Consumer Power – Post Covid-19

Angus Long N

OW THAT we are beginning to look at easing the lock-down, reignite the economy and re-open the schools, it

hopefully won’t be too long before we can see the back of the coronavirus pandemic and get back to life before Covid-19. I suspect too, we will have a long period of

reflection on how we reacted, enquiries and analysis of what we got right and wrong. All with a view to being in a better, more informed, position to address any future pandemics. There has been much talk about the involvement

and behaviour of China and how the world should react. China is almost unique in the world. On the one hand, it is a communist regime with scant regard for human rights and open democracy. It has a large percentage of its population living in poverty and often rides roughshod over its neighbours. On the other hand, it is the world’s second largest economy and predicted to become the largest within a decade. It is China’s economic and military might that makes it very hard for the international community to address any issues it may have with it. While it is relatively easy for the United Nations (UN) to instigate the likes of trade embargoes to put pressure on countries such as North Korea, Iran or Zimbabwe, such options are not really feasible against China. Given China has a permanent seat on the UN Security Council, nuclear weapons, and the world’s third largest military, the idea of armed intervention is highly unlikely. Nevertheless, there is much international


discontent, particularly in the West, over China’s seemingly clandestine handing of the coronavirus and how it appears to have taken advantage of the economic collapse in the wake the Covid-19 pandemic. Then we have news that the Chinese government has just implemented a sweeping new security law on Hong Kong that many are concerned could threaten the specific freedoms afforded to the people of the colony that were part of the deal struck when Hong Kong was handed back to China from British control in 1997. Not surprisingly, President Trump has been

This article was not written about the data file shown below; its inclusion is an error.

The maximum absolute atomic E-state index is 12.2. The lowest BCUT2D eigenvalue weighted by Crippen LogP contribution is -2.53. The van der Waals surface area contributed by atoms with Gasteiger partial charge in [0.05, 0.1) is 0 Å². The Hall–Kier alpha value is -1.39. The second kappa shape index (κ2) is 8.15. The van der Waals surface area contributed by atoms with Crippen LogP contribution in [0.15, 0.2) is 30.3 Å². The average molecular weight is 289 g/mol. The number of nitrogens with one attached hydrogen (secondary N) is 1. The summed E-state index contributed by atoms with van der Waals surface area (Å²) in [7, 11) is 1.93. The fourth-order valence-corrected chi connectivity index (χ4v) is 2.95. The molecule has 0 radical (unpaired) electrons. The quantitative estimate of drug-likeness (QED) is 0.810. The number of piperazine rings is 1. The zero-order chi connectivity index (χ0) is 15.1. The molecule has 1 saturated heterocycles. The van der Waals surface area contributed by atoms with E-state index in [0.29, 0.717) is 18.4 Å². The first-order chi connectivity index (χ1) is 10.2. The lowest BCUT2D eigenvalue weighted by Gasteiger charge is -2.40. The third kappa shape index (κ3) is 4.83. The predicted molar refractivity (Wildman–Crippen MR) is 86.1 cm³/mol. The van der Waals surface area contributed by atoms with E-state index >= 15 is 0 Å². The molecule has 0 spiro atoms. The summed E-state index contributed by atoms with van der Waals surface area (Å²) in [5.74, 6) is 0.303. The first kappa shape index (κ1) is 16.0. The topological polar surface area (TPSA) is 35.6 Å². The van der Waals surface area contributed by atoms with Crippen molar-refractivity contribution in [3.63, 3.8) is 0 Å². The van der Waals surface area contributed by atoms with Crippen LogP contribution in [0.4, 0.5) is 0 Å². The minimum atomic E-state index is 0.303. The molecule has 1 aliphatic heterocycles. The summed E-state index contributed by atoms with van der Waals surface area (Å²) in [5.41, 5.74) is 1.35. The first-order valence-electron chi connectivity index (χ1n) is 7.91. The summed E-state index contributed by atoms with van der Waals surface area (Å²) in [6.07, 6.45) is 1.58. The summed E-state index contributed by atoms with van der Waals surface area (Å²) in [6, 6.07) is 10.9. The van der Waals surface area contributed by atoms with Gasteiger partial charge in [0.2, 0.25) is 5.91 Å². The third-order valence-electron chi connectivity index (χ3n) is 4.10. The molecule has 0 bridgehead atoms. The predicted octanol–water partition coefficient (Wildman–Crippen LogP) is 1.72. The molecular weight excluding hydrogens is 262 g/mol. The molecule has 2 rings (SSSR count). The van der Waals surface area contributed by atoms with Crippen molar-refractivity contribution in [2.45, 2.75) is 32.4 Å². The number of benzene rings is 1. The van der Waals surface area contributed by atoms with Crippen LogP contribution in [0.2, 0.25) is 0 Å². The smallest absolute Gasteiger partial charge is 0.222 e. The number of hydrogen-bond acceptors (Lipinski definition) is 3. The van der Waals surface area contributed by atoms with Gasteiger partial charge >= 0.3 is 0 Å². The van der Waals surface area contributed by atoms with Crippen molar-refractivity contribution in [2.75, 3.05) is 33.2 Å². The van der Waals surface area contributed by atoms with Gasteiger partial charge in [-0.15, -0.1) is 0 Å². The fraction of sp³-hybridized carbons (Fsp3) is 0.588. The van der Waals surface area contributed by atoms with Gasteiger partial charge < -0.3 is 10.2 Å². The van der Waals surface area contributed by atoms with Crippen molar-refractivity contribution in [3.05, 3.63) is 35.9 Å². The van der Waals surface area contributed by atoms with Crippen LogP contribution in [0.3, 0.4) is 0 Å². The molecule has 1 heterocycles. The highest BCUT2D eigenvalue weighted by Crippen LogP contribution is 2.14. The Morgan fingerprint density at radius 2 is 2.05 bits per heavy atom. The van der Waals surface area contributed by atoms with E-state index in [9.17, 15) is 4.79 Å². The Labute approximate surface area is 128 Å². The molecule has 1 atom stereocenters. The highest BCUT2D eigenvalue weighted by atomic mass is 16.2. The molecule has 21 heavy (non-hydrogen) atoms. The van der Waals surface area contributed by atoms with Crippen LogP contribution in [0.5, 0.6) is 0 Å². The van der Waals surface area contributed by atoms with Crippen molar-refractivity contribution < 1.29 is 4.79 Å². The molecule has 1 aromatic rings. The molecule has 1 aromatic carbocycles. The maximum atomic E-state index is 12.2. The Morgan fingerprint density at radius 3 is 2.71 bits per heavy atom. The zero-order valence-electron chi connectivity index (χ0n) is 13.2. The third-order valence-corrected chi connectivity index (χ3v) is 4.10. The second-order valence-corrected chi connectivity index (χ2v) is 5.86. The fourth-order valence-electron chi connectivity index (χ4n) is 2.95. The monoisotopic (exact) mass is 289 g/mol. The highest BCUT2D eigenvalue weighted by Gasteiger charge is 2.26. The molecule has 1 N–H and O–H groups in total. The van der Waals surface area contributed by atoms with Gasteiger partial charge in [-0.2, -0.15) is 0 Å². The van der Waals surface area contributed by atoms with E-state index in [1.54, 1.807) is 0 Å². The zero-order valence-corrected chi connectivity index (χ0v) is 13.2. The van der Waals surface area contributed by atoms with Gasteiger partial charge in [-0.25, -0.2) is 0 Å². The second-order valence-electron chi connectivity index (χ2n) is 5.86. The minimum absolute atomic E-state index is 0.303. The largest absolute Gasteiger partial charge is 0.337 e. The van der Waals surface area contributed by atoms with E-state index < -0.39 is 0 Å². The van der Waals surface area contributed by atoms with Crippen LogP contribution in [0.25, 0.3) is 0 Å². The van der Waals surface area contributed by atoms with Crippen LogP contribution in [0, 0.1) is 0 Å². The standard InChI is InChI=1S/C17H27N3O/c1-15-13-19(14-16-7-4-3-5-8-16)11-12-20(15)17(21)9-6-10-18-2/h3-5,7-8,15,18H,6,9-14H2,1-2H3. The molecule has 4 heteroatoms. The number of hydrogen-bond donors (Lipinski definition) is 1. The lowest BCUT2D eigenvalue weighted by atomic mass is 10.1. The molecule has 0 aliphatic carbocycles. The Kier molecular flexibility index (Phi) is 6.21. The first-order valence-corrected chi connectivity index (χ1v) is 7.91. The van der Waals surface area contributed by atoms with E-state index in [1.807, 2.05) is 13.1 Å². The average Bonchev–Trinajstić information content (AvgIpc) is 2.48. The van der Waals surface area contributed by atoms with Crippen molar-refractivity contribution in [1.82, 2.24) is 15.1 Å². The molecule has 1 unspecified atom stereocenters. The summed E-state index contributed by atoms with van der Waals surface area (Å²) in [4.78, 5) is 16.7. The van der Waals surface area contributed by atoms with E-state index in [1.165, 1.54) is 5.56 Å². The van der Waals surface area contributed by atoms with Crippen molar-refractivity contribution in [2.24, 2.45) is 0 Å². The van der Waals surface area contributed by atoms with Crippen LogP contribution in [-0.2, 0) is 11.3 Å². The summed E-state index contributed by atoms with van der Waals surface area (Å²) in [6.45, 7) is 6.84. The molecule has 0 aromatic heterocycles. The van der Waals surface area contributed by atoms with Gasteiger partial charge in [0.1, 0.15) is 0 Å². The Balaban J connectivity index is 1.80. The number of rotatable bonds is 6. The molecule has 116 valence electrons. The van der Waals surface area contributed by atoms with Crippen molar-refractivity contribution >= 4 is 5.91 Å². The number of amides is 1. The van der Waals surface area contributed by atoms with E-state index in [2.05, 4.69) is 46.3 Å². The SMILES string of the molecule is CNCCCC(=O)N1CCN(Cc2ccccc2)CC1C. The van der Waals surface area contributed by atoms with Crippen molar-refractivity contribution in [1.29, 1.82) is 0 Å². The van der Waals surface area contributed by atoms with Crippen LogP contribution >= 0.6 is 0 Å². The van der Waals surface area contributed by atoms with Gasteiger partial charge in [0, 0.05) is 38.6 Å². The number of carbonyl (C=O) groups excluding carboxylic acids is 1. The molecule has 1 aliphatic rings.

typically outspoken of his anger and displeasure over China and quick to threaten all sorts of economic retaliation. While our own leaders and those in Europe and Australia may not follow Trump’s public rhetoric, they probably share his displeasure and desire to act. However, the reality is there is actually very little

national governments or even the UN can realistically do. Yes, the UK Government could cancel the 5G contract with Huawei as part of a public show of international brinkmanship. It may score a few political points at home but it’s hardly going to have President Xi Jinping quaking in his boots because China is simply too big an economic powerhouse to be intimidated that way. Let’s not forget either, China currently manufactures much of the essential goods and components we rely on, so we are just as likely to suffer, if not more so, from any trade war. Particularly in the short term. The pandemic lockdown illustrated just how reliant we are on China.

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